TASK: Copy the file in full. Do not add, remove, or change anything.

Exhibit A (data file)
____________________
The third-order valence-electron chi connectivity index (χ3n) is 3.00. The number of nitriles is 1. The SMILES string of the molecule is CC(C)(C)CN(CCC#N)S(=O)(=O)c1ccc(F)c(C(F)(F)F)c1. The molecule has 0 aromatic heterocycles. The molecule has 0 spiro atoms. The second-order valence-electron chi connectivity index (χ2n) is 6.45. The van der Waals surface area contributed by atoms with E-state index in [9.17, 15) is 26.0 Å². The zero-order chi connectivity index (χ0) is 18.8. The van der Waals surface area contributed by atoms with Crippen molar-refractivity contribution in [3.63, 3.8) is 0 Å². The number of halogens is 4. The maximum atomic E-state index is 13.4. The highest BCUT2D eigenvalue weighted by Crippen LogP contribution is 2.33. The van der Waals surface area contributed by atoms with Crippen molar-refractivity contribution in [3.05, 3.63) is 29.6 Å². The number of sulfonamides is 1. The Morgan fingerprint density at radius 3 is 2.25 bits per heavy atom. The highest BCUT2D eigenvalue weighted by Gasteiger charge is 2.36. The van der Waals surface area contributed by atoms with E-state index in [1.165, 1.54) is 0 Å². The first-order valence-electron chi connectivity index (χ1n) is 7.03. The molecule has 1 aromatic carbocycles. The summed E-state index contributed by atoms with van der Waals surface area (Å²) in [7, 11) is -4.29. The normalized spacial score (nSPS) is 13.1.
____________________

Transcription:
The third-order valence-electron chi connectivity index (χ3n) is 3.00. The number of nitriles is 1. The SMILES string of the molecule is CC(C)(C)CN(CCC#N)S(=O)(=O)c1ccc(F)c(C(F)(F)F)c1. The molecule has 0 aromatic heterocycles. The molecule has 0 spiro atoms. The second-order valence-electron chi connectivity index (χ2n) is 6.45. The van der Waals surface area contributed by atoms with E-state index in [9.17, 15) is 26.0 Å². The zero-order chi connectivity index (χ0) is 18.8. The van der Waals surface area contributed by atoms with Crippen molar-refractivity contribution in [3.63, 3.8) is 0 Å². The number of halogens is 4. The maximum atomic E-state index is 13.4. The highest BCUT2D eigenvalue weighted by Crippen LogP contribution is 2.33. The van der Waals surface area contributed by atoms with Crippen molar-refractivity contribution in [3.05, 3.63) is 29.6 Å². The number of sulfonamides is 1. The Morgan fingerprint density at radius 3 is 2.25 bits per heavy atom. The highest BCUT2D eigenvalue weighted by Gasteiger charge is 2.36. The van der Waals surface area contributed by atoms with E-state index in [1.165, 1.54) is 0 Å². The first-order valence-electron chi connectivity index (χ1n) is 7.03. The molecule has 1 aromatic carbocycles. The summed E-state index contributed by atoms with van der Waals surface area (Å²) in [7, 11) is -4.29. The normalized spacial score (nSPS) is 13.1.